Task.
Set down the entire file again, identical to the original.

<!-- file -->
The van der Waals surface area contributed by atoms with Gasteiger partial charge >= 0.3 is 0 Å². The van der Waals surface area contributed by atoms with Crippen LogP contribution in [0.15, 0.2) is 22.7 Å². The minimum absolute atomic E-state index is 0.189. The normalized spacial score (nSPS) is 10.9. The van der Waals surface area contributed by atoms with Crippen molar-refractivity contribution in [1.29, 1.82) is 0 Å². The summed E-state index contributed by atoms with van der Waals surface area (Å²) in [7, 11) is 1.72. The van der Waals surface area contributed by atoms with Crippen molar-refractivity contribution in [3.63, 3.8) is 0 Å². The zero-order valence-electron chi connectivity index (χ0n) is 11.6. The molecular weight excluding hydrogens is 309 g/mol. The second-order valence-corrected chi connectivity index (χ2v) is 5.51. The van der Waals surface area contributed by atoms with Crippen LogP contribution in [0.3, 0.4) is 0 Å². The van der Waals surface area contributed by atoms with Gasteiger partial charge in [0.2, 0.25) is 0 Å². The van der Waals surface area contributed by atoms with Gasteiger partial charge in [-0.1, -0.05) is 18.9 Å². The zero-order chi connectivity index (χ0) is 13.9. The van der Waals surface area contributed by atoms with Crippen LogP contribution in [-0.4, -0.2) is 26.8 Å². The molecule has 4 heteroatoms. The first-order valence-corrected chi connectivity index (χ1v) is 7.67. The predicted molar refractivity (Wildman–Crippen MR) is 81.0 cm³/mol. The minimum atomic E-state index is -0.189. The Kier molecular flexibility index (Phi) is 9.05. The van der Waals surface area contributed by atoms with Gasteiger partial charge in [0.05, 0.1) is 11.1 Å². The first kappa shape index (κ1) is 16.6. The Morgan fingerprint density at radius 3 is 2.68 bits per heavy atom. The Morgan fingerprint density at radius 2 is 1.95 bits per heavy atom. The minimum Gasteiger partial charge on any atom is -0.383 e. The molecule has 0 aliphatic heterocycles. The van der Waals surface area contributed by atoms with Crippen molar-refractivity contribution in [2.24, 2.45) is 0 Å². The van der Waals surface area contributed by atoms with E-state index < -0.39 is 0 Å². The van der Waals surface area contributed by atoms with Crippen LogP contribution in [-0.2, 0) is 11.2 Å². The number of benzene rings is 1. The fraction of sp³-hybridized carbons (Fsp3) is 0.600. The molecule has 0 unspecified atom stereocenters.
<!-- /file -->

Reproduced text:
The van der Waals surface area contributed by atoms with Gasteiger partial charge >= 0.3 is 0 Å². The van der Waals surface area contributed by atoms with Crippen LogP contribution in [0.15, 0.2) is 22.7 Å². The minimum absolute atomic E-state index is 0.189. The normalized spacial score (nSPS) is 10.9. The van der Waals surface area contributed by atoms with Crippen molar-refractivity contribution in [1.29, 1.82) is 0 Å². The summed E-state index contributed by atoms with van der Waals surface area (Å²) in [7, 11) is 1.72. The van der Waals surface area contributed by atoms with Crippen molar-refractivity contribution in [3.63, 3.8) is 0 Å². The zero-order valence-electron chi connectivity index (χ0n) is 11.6. The molecular weight excluding hydrogens is 309 g/mol. The second-order valence-corrected chi connectivity index (χ2v) is 5.51. The van der Waals surface area contributed by atoms with Crippen LogP contribution in [0.3, 0.4) is 0 Å². The van der Waals surface area contributed by atoms with Gasteiger partial charge in [0.2, 0.25) is 0 Å². The van der Waals surface area contributed by atoms with Gasteiger partial charge in [-0.1, -0.05) is 18.9 Å². The zero-order chi connectivity index (χ0) is 13.9. The van der Waals surface area contributed by atoms with Crippen LogP contribution in [-0.4, -0.2) is 26.8 Å². The molecule has 4 heteroatoms. The first-order valence-corrected chi connectivity index (χ1v) is 7.67. The predicted molar refractivity (Wildman–Crippen MR) is 81.0 cm³/mol. The minimum atomic E-state index is -0.189. The Kier molecular flexibility index (Phi) is 9.05. The van der Waals surface area contributed by atoms with Gasteiger partial charge in [0.05, 0.1) is 11.1 Å². The first kappa shape index (κ1) is 16.6. The Morgan fingerprint density at radius 3 is 2.68 bits per heavy atom. The Morgan fingerprint density at radius 2 is 1.95 bits per heavy atom. The minimum Gasteiger partial charge on any atom is -0.383 e. The molecule has 0 aliphatic heterocycles. The van der Waals surface area contributed by atoms with Crippen molar-refractivity contribution in [2.24, 2.45) is 0 Å². The van der Waals surface area contributed by atoms with E-state index < -0.39 is 0 Å². The van der Waals surface area contributed by atoms with Crippen LogP contribution in [-0.2, 0) is 11.2 Å². The number of benzene rings is 1. The fraction of sp³-hybridized carbons (Fsp3) is 0.600. The molecule has 0 unspecified atom stereocenters.